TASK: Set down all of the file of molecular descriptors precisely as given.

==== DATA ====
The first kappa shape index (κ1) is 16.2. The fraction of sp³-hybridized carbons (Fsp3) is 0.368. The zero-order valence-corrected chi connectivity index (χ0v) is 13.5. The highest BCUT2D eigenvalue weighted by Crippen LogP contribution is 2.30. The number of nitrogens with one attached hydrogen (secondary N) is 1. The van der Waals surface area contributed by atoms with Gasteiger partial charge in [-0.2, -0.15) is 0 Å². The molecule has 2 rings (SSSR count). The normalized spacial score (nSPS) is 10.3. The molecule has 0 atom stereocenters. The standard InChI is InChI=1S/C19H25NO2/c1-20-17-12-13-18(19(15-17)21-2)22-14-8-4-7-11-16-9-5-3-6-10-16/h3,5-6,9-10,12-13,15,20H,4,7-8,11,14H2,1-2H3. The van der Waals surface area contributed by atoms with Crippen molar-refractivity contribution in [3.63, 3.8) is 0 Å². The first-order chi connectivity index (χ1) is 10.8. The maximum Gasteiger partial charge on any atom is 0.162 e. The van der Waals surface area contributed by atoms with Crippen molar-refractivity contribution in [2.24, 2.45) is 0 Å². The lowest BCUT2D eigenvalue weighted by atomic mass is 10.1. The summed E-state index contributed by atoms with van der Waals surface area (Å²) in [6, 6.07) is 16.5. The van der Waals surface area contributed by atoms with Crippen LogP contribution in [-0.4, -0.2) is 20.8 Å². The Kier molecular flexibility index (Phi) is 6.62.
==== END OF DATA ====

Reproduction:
The first kappa shape index (κ1) is 16.2. The fraction of sp³-hybridized carbons (Fsp3) is 0.368. The zero-order valence-corrected chi connectivity index (χ0v) is 13.5. The highest BCUT2D eigenvalue weighted by Crippen LogP contribution is 2.30. The number of nitrogens with one attached hydrogen (secondary N) is 1. The van der Waals surface area contributed by atoms with Gasteiger partial charge in [-0.2, -0.15) is 0 Å². The molecule has 2 rings (SSSR count). The normalized spacial score (nSPS) is 10.3. The molecule has 0 atom stereocenters. The standard InChI is InChI=1S/C19H25NO2/c1-20-17-12-13-18(19(15-17)21-2)22-14-8-4-7-11-16-9-5-3-6-10-16/h3,5-6,9-10,12-13,15,20H,4,7-8,11,14H2,1-2H3. The van der Waals surface area contributed by atoms with Crippen molar-refractivity contribution in [3.63, 3.8) is 0 Å². The first-order chi connectivity index (χ1) is 10.8. The maximum Gasteiger partial charge on any atom is 0.162 e. The van der Waals surface area contributed by atoms with Crippen molar-refractivity contribution in [2.24, 2.45) is 0 Å². The lowest BCUT2D eigenvalue weighted by atomic mass is 10.1. The summed E-state index contributed by atoms with van der Waals surface area (Å²) in [6, 6.07) is 16.5. The van der Waals surface area contributed by atoms with Crippen LogP contribution in [-0.4, -0.2) is 20.8 Å². The Kier molecular flexibility index (Phi) is 6.62.